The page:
Collaborative Efforts of The Slave Dwelling Project Embraces Hopsewee

I cannot help but comment on the great genealogical value The Slave Dwelling blogs are providing.  I can think of no greater way to learn more about the life of a slave ancestor than through the eyes of Joseph McGill, Jr. and the account of his stays and the history of the slave dwellings, original owners, local history, etc.  

I am especially excited to have the accounts of the current owners of Hopsewee Plantation, the Beatties, and Dr. Cheryl Lane, Assistant Professor, Francis Marion University.  I can imagine one day, the descendants of former slaves finding great value in this collaborative effort. Thank you for sharing this experience with us! 

Robin Foster
About Our Freedom

Collaborative Efforts of The Slave Dwelling Project Embraces Hopsewee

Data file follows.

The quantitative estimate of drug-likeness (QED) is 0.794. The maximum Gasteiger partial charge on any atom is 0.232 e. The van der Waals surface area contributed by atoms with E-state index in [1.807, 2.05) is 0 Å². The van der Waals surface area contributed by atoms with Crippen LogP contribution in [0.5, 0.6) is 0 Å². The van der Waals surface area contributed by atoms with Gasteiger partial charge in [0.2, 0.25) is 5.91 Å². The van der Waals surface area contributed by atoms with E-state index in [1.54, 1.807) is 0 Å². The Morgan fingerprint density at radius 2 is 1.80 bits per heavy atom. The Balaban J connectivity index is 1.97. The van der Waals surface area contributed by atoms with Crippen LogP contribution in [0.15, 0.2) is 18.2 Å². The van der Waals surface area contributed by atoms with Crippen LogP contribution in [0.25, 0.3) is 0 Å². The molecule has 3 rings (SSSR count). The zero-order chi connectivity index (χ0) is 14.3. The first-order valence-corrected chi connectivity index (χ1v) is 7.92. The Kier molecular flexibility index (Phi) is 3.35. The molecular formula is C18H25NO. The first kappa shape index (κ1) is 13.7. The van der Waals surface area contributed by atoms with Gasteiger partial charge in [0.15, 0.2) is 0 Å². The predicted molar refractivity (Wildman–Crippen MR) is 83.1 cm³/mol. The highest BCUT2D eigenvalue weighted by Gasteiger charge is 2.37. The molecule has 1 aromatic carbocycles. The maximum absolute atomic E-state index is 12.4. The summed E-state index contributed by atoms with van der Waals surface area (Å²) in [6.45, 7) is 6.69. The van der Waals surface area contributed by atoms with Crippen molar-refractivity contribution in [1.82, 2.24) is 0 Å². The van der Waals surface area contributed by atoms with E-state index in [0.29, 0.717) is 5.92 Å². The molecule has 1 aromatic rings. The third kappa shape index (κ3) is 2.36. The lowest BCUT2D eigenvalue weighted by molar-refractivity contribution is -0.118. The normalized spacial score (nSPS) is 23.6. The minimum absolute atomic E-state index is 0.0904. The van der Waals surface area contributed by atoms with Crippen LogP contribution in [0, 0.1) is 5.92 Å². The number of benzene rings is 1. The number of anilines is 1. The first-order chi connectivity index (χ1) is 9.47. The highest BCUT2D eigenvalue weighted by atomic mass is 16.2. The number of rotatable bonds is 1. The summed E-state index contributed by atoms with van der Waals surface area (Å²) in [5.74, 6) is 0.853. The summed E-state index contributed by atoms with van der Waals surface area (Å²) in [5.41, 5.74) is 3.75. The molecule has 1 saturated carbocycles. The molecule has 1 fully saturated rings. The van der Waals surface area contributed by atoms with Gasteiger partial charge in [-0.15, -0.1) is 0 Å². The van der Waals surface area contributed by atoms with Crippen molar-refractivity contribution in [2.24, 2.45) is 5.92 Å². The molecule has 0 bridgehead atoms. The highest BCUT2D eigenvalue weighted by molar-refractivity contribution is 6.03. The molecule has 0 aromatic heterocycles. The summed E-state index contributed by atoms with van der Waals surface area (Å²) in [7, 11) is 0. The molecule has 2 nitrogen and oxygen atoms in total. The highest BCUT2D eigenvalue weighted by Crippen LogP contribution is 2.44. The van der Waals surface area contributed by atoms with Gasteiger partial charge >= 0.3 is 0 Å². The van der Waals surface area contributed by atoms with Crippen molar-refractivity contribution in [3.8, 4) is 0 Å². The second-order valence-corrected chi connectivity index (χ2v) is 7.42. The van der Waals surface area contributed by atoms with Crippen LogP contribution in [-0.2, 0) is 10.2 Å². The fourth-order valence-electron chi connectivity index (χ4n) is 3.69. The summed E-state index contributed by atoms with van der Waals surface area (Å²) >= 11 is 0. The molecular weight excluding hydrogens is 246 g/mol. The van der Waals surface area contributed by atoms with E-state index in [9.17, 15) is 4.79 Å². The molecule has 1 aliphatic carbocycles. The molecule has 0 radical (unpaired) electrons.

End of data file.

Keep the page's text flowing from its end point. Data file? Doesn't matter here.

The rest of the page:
By Joseph McGill, Jr. |
Program Officer, Southern Office
 National Trust for Historic Preservation |
William Aiken House, 456 King Street, 3rd Floor, Charleston, SC 29403 | Phone: 843.722.8552 |
Fax: 843.722.8652 | Email: |

Saturday, August 6, 2011 found me at Hopsewee Plantation. Located on the North Santee River in Georgetown County, according to its website, Hopsewee, a South Carolina National Historic Landmark, is preservation rather than a restoration and has never been allowed to fall into decay as it has always been cherished. Only five families have owned it, although it was built almost 40 years before the Revolutionary War. Hopsewee would be my third stay in Georgetown County, Hobcaw Barony and Mansfield Plantation being the other two.